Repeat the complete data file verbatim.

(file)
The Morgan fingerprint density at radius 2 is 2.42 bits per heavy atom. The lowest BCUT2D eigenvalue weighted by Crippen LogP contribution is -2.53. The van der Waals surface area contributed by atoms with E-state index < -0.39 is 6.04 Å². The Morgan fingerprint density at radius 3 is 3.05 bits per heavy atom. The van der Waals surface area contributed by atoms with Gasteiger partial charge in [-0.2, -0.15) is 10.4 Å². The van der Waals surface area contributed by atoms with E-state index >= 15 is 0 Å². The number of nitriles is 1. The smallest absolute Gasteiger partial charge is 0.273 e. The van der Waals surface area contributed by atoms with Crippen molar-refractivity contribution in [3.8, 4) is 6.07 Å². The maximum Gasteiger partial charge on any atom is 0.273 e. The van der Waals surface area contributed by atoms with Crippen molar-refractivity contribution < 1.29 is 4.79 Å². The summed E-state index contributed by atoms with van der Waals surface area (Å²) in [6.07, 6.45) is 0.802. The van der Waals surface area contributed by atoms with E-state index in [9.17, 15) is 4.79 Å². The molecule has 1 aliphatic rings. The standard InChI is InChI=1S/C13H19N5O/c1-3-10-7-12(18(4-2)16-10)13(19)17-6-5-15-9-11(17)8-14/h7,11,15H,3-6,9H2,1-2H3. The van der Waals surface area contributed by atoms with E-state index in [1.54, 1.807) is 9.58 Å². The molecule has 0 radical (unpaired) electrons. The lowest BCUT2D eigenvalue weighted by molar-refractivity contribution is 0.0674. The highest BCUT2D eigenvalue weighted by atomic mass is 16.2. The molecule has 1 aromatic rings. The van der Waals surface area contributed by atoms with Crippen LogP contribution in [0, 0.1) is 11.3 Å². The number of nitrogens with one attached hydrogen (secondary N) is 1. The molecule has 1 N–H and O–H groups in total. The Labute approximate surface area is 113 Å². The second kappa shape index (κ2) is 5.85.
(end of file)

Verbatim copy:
The Morgan fingerprint density at radius 2 is 2.42 bits per heavy atom. The lowest BCUT2D eigenvalue weighted by Crippen LogP contribution is -2.53. The van der Waals surface area contributed by atoms with E-state index < -0.39 is 6.04 Å². The Morgan fingerprint density at radius 3 is 3.05 bits per heavy atom. The van der Waals surface area contributed by atoms with Gasteiger partial charge in [-0.2, -0.15) is 10.4 Å². The van der Waals surface area contributed by atoms with E-state index >= 15 is 0 Å². The number of nitriles is 1. The smallest absolute Gasteiger partial charge is 0.273 e. The van der Waals surface area contributed by atoms with Crippen molar-refractivity contribution in [3.8, 4) is 6.07 Å². The maximum Gasteiger partial charge on any atom is 0.273 e. The van der Waals surface area contributed by atoms with Crippen molar-refractivity contribution < 1.29 is 4.79 Å². The summed E-state index contributed by atoms with van der Waals surface area (Å²) in [6.07, 6.45) is 0.802. The van der Waals surface area contributed by atoms with E-state index in [9.17, 15) is 4.79 Å². The molecule has 1 aliphatic rings. The standard InChI is InChI=1S/C13H19N5O/c1-3-10-7-12(18(4-2)16-10)13(19)17-6-5-15-9-11(17)8-14/h7,11,15H,3-6,9H2,1-2H3. The van der Waals surface area contributed by atoms with E-state index in [1.54, 1.807) is 9.58 Å². The molecule has 0 radical (unpaired) electrons. The lowest BCUT2D eigenvalue weighted by molar-refractivity contribution is 0.0674. The highest BCUT2D eigenvalue weighted by atomic mass is 16.2. The molecule has 1 aromatic rings. The van der Waals surface area contributed by atoms with Crippen LogP contribution in [0, 0.1) is 11.3 Å². The number of nitrogens with one attached hydrogen (secondary N) is 1. The molecule has 1 N–H and O–H groups in total. The Labute approximate surface area is 113 Å². The second kappa shape index (κ2) is 5.85.